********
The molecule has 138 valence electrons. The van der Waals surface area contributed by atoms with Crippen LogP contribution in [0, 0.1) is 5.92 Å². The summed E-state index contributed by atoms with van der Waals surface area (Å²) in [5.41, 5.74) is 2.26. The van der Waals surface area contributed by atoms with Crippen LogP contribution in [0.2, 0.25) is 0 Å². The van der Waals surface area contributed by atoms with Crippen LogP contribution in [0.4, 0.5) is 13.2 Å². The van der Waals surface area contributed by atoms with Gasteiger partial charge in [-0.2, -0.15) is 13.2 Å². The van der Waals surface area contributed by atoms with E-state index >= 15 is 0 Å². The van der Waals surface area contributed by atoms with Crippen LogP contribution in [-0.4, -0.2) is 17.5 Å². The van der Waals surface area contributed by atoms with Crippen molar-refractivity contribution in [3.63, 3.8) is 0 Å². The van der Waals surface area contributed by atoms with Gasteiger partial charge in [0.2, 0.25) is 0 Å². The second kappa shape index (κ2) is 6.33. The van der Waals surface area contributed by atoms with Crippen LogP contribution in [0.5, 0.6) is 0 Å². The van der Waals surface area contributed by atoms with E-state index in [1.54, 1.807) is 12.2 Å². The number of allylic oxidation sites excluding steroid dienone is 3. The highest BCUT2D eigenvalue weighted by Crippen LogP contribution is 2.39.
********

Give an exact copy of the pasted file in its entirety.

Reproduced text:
The molecule has 138 valence electrons. The van der Waals surface area contributed by atoms with Crippen LogP contribution in [0, 0.1) is 5.92 Å². The summed E-state index contributed by atoms with van der Waals surface area (Å²) in [5.41, 5.74) is 2.26. The van der Waals surface area contributed by atoms with Crippen LogP contribution in [0.2, 0.25) is 0 Å². The van der Waals surface area contributed by atoms with Crippen LogP contribution in [0.4, 0.5) is 13.2 Å². The van der Waals surface area contributed by atoms with Gasteiger partial charge in [-0.2, -0.15) is 13.2 Å². The van der Waals surface area contributed by atoms with E-state index >= 15 is 0 Å². The van der Waals surface area contributed by atoms with Crippen LogP contribution in [-0.4, -0.2) is 17.5 Å². The van der Waals surface area contributed by atoms with Crippen molar-refractivity contribution in [3.63, 3.8) is 0 Å². The van der Waals surface area contributed by atoms with Gasteiger partial charge in [0.2, 0.25) is 0 Å². The second kappa shape index (κ2) is 6.33. The van der Waals surface area contributed by atoms with Crippen LogP contribution in [0.5, 0.6) is 0 Å². The van der Waals surface area contributed by atoms with E-state index in [1.54, 1.807) is 12.2 Å². The number of allylic oxidation sites excluding steroid dienone is 3. The highest BCUT2D eigenvalue weighted by Crippen LogP contribution is 2.39.